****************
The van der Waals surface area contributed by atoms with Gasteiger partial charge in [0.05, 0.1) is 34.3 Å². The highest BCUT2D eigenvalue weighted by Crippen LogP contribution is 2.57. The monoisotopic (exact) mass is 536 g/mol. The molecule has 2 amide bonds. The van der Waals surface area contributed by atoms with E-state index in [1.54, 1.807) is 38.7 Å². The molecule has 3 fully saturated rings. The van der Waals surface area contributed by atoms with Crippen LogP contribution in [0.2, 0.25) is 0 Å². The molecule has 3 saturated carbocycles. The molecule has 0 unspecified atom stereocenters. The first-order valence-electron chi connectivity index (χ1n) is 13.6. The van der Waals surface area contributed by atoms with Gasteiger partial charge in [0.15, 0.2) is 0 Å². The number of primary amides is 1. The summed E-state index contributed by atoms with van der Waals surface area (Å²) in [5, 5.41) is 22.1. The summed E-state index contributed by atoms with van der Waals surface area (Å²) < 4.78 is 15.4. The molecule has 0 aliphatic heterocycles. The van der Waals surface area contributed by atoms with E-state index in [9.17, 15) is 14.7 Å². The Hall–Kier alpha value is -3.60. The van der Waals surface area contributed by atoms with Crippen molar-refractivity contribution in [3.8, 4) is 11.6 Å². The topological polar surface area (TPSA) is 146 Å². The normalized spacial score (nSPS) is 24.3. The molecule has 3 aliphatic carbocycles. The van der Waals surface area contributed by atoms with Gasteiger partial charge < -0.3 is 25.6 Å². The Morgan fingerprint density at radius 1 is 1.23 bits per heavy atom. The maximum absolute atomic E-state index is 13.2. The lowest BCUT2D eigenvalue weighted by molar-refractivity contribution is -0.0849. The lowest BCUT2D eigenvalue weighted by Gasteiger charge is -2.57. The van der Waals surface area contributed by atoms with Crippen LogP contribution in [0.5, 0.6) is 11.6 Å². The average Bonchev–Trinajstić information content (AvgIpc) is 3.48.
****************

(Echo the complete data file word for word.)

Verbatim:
The van der Waals surface area contributed by atoms with Gasteiger partial charge in [0.05, 0.1) is 34.3 Å². The highest BCUT2D eigenvalue weighted by Crippen LogP contribution is 2.57. The monoisotopic (exact) mass is 536 g/mol. The molecule has 2 amide bonds. The van der Waals surface area contributed by atoms with E-state index in [1.54, 1.807) is 38.7 Å². The molecule has 3 fully saturated rings. The van der Waals surface area contributed by atoms with Crippen LogP contribution in [0.2, 0.25) is 0 Å². The molecule has 3 saturated carbocycles. The molecule has 0 unspecified atom stereocenters. The first-order valence-electron chi connectivity index (χ1n) is 13.6. The van der Waals surface area contributed by atoms with Gasteiger partial charge in [0.15, 0.2) is 0 Å². The number of primary amides is 1. The summed E-state index contributed by atoms with van der Waals surface area (Å²) in [5, 5.41) is 22.1. The summed E-state index contributed by atoms with van der Waals surface area (Å²) < 4.78 is 15.4. The molecule has 0 aliphatic heterocycles. The van der Waals surface area contributed by atoms with E-state index in [9.17, 15) is 14.7 Å². The Hall–Kier alpha value is -3.60. The van der Waals surface area contributed by atoms with Crippen molar-refractivity contribution in [3.8, 4) is 11.6 Å². The topological polar surface area (TPSA) is 146 Å². The normalized spacial score (nSPS) is 24.3. The molecule has 3 aliphatic carbocycles. The van der Waals surface area contributed by atoms with Gasteiger partial charge < -0.3 is 25.6 Å². The Morgan fingerprint density at radius 1 is 1.23 bits per heavy atom. The maximum absolute atomic E-state index is 13.2. The lowest BCUT2D eigenvalue weighted by molar-refractivity contribution is -0.0849. The lowest BCUT2D eigenvalue weighted by Gasteiger charge is -2.57. The van der Waals surface area contributed by atoms with Crippen LogP contribution in [0.5, 0.6) is 11.6 Å². The average Bonchev–Trinajstić information content (AvgIpc) is 3.48.